But there’s much more that CTCs can do, Pantel says. “You can analyze the DNA, the RNA, and the protein, and you can put the cells in culture, so you can get some information on responsiveness to drugs.” Stefanie Jeffrey, a professor of surgery at Stanford University School of Medicine, has purified CTCs and demonstrated that individual breast cancer CTCs express different genes than the immortalized breast cancer cells typically used in drug development. That, she says, “raises questions” about the way potential drugs are currently evaluated in the early stages of development.
Similarly, Toner and Haber have developed a device called the CTC-iChip to count and enrich CTCs from whole blood. The size of a CD—indeed, the chips are fabricated using high-throughput CD manufacturing technology—these devices take whole blood, filter out the red cells, platelets, and white blood cells, and keep what’s left, including CTCs. The team has used this device to evaluate hundreds of individual CTCs from breast, pancreatic, and prostate tumor patients to identify possible ways to selectively kill those cells.
Elsewhere, Caroline Dive, a researcher at the University of Manchester, has even injected CTCs isolated from patients with small-cell lung cancer into mice. The resulting tumors exhibit the same drug sensitivities as the starting human tumors, providing a platform that could be used to better identify treatment options.
A Range of Uses
According to Lim, liquid biopsies have five potential applications: early disease detection, cancer staging, treatment monitoring, personalized treatment, and post-cancer surveillance. Of those, most agree, the likely near-term applications are personalized treatment and treatment monitoring. The most difficult is early detection.
Among other things, early detection requires testing thousands of early-stage patients and healthy volunteers to demonstrate that the tests are sufficiently sensitive to detect cancer early yet specific enough to avoid false positives. A widely adopted assay that was, say, 90% specific could yield perhaps millions of false positives, Pantel says. “I’m sure that’s fantastic for the lawyers, but not for the patients.”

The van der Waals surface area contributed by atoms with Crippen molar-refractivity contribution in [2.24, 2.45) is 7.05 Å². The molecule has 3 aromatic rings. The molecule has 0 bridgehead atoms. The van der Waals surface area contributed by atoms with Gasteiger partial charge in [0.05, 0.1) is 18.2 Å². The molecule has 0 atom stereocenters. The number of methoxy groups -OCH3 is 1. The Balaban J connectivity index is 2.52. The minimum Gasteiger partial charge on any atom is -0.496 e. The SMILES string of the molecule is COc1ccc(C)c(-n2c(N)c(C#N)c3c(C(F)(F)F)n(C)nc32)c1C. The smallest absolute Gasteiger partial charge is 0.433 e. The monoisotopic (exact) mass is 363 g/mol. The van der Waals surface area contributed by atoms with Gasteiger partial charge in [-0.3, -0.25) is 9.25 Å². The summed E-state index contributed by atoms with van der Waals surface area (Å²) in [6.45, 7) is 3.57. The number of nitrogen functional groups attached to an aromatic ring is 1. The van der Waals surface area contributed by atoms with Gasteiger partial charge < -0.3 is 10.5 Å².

Still, researchers have begun demonstrating the possibility. In one 2014 study describing a new method for analyzing ctDNA, Diehn, the Stanford radiation oncologist, and his colleague, Ash Alizadeh, an assistant professor of medical oncology also at Stanford, showed that they could detect half of the stage I non-small-cell lung cancer samples it was confronted with, and 100% of tumors stage II and above. That’s despite the fact that ctDNA fragments are only about 170 bases long—a very short amount—and disappear from the blood within about 30 minutes. “There’s constant cell turnover in tumors,” Diehn says. “There’s always some cells dying, and that’s what lets you detect it.”
In another study, Nickolas Papadopoulos, a professor of oncology and pathology at the Johns Hopkins School of Medicine, and his colleagues surveyed the ctDNA content of 185 individuals across 15 different types of advanced cancer. For some tumor types, including bladder, colorectal, and ovarian, they found ctDNA in every patient tested; other tumors, such as glioblastomas, were more difficult to pick up. “It made sense,” Papadopoulos says. “These tumors are beyond the blood-brain barrier…and they do not shed DNA into the circulation.” In later studies, the team demonstrated that some tumors are more easily found in bodily fluids other than blood. Certain head and neck cancers are readily detected in saliva, for example, and some urogenital cancers can be detected in urine. But in their initial survey, Papadopoulos and his colleagues also tested blood plasma for the ability to detect localized (that is, non-metastatic) tumors, identifying disease in between about half and three-fourths of individuals.
Though 50% sensitivity isn’t perfect, it’s better than nothing, Papadopoulos says, especially for cancers of the ovaries and pancreas. “Right now, we get 0% of them because there’s no screening test for these cancers.”